When you’re moving, it’s never fun. Packing, shipping, purging and all the other multiple verbs associated with picking up your life and dropping it off somewhere else. Could be next door or across the world, you have a long, long, long list of things to get done, and one of the biggies is making sure that mailing address is changed.
Changing your address or forwarding your mail through Canada Post these days seems to be dead simple. (Notice the “seems”). Here are the steps:
1) You go to their website
2) Fill out the necessary forms
3) Receive an email notification that says…
Customer ProofingIdentity Verification Instructions and BarcodeThank you for using Canada Post’s Change of Address (Mail Forwarding) service.
This email confirms that we have successfully received your order on August-30-13. You have 14 days from your purchase date to verify your identity at the post office!
4) Do what it says in the email:
STEP 1 – Print your barcode:
- Print this email.
- Ensure the barcode is clear and visible.
- Your barcode can also be presented through your smartphone.
STEP 2 – Verify your identity at any post office:
- Bring the barcode to your nearest post office before it expires, along with a government-issued photo ID (i.e. driver’s license, provincial territorial ID card).
- After successful verification, your service will begin on your requested start date. If you verify your identity after the requested start date, your service will begin the next business day.
- Should your 14-day period expire (or if you are unable to successfully verify your identity), you will be notified by email and a refund will automatically be issued.
Sounds pretty straight forward, right? The instructions are all there. My girlfriend, who is moving to Ontario, decides to make her way to a local Shoppers Drug Mart which has a Canada Post booth in the back.
Canada Post Gets it Wrong
After presenting her smartphone (Blackberry…yeah, I know), barcode and all to the clerk, the staff member had some pretty blunt news. She had looked at the phone, looked at my girlfriend, smiled and said, “Sorry, we can’t do that. You’ll have to get the email printed and come back.”
Was it because the clerk didn’t know how? Was it 1997? Was her equipment broken? Nope, just a simple, “we can’t do that.”
Now if you read the email Canada Post provided, you would think this was a no brainer. It’s presented as almost “matter of fact”: do this and this will happen. But the staff just said that this was something they can’t do. No reasons. No excuses. Just a big, ol’ No.
We decided to head out to do a couple more errands, strategizing how we can figure this Canada Post thing out. Did they have a hatred of Blackberry? What if we tried a different smartphone? Where could we go to print it out? If you’ll notice, we had a lot of questions that we didn’t have answers to, so to say we were getting a little frustrated would be an understatement. And to get something printed…not as easy as you’d think. London Drugs: “We don’t do that. Have you tried Staples?” Staples: “Sorry, we don’t do that. Have you tried London Drugs?” This may have added to our frustration.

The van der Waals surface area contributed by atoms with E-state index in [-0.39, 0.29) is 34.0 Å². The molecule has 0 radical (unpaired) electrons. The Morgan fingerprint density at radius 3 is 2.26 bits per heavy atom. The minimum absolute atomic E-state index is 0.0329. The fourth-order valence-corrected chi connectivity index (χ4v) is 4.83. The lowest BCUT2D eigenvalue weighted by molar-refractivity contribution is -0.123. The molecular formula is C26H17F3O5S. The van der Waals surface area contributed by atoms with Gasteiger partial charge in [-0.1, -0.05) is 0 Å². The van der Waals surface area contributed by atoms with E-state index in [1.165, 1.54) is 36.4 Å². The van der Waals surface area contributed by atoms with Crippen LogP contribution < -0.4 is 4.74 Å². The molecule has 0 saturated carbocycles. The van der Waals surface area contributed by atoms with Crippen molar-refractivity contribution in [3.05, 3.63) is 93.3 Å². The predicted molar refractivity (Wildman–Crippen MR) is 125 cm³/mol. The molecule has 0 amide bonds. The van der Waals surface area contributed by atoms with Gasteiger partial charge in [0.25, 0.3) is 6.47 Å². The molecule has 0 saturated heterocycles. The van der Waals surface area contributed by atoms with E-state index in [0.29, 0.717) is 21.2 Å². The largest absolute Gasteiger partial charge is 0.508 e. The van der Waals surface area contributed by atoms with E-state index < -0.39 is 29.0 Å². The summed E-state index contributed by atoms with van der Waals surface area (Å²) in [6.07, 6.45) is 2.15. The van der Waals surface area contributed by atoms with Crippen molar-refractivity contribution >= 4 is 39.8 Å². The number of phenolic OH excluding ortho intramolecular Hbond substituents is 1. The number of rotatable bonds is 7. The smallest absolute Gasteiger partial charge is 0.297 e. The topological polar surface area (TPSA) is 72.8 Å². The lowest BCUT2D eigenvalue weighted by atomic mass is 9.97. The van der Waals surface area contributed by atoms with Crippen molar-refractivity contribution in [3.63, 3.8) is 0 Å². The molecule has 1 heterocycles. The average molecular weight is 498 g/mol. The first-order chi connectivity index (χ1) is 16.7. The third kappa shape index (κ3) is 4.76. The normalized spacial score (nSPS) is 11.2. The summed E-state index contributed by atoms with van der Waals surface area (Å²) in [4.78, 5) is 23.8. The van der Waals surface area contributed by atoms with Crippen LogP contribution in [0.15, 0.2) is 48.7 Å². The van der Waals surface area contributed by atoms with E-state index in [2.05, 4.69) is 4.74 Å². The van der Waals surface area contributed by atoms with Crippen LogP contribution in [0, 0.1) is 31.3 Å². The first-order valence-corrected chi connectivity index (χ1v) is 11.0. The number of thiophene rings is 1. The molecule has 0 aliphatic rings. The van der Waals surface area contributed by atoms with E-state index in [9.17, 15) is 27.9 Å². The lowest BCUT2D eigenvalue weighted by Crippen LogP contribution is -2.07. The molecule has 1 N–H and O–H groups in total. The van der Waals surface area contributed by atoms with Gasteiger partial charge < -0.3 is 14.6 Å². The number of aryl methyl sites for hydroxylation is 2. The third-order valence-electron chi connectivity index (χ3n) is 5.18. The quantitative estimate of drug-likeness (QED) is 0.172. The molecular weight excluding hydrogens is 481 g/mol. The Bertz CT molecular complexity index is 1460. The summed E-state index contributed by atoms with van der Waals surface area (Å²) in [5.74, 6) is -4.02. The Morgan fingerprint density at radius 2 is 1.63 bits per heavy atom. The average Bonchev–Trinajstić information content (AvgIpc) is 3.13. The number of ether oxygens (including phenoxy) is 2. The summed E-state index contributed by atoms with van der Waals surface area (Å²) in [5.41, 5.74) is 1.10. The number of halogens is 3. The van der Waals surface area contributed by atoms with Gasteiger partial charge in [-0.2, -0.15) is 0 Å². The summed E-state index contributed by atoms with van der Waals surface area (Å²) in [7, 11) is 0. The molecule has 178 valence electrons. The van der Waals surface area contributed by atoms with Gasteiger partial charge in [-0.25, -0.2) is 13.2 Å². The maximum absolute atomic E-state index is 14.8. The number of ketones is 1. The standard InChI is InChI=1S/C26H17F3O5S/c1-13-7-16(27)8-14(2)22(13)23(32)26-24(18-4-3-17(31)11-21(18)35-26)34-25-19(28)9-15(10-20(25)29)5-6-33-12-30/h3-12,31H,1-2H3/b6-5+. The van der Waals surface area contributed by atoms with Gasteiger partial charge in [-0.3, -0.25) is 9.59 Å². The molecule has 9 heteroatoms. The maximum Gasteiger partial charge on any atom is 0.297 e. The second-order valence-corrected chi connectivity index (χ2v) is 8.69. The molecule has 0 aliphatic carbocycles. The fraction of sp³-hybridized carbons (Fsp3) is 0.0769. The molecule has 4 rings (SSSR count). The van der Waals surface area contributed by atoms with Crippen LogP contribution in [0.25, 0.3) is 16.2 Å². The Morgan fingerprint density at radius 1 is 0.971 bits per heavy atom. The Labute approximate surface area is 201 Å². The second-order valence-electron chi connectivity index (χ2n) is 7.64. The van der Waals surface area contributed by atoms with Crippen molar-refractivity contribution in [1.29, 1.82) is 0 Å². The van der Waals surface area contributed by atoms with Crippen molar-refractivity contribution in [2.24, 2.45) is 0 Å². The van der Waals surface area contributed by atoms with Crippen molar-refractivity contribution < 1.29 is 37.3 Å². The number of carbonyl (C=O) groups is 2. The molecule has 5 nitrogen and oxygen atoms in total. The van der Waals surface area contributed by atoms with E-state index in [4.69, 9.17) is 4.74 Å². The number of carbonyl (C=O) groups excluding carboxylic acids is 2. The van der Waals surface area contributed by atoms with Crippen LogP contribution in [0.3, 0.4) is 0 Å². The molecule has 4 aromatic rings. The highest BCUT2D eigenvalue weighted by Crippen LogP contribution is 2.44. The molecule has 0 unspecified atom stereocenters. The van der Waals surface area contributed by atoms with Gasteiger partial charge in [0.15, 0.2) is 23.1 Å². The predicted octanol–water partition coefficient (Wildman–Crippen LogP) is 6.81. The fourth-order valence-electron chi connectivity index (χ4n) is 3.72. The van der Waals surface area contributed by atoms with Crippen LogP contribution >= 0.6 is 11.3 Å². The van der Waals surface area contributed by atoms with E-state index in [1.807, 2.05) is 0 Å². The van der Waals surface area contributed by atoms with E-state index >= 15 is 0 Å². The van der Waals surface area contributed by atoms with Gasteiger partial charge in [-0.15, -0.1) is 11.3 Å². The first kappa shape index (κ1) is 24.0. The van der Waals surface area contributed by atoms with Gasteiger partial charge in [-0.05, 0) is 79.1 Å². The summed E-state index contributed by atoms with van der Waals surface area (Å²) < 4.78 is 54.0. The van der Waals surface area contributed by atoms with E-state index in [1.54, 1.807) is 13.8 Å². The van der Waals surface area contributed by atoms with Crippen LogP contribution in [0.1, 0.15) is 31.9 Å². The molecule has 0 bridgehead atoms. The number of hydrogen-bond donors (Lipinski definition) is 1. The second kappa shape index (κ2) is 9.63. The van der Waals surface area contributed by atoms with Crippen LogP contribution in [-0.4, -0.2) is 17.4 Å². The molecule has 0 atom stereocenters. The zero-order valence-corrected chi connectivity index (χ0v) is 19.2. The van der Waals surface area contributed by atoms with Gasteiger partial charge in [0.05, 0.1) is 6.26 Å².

Canada Post Gets it Right
Attempt number #2. Near the end of our day, we found ourselves close to another Shoppers Drug Mart with a Canada Post so we decided to try our luck again. The clerk immediately looked at the barcoded email and said he wasn’t sure if it would work but he would try. GREAT! A “NOish” answer but at least with a bit of service behind it. Effort and communication are kind of a big deal.
Unfortunately, we tried multiple times but the laser just wouldn’t pick up enough details from the email. The staff tried. I tried. So immediately I’m thinking (enter Russel’s head)…
“Oh, so this is what the first clerk meant by she couldn’t do it. She must have tried before multiple times with other customers and knew it was a lost cause. She certainly could have explained that better but she was coming from a place of experience and was trying to save us some time.”
Yep, that’s the rationalizing I was doing to justify the bad customer service I’d received…until I heard six little words from the 2nd Canada Post desk.
“We can type it in manually.”
What now? The clerk proceeded to enter the list of numbers under the bar code like it was the easiest thing in the world (pretty sure it is) and did it like it was just part of his job to make sure we left happy (which it kinda is). When we tried to explain what happened previously, the staffer just looked at us like that made no sense what so ever. Why wouldn’t you just put it in manually? I KNOW!
In customer service, NO should never be the answer. I’m not saying you should be able to meet all your customer’s requests, and you probably won’t be able to some of the time, but you should be prepared to explain your answer. If you can’t do something, tell me why. Show me why. It may be the 100th time you’ve had to show someone but it might be my first time ever interacting with an employee from your company. First, seventh, 100th impressions matter.
No is not an answer, when you have an opportunity to engage, provide context and some decent customer service.
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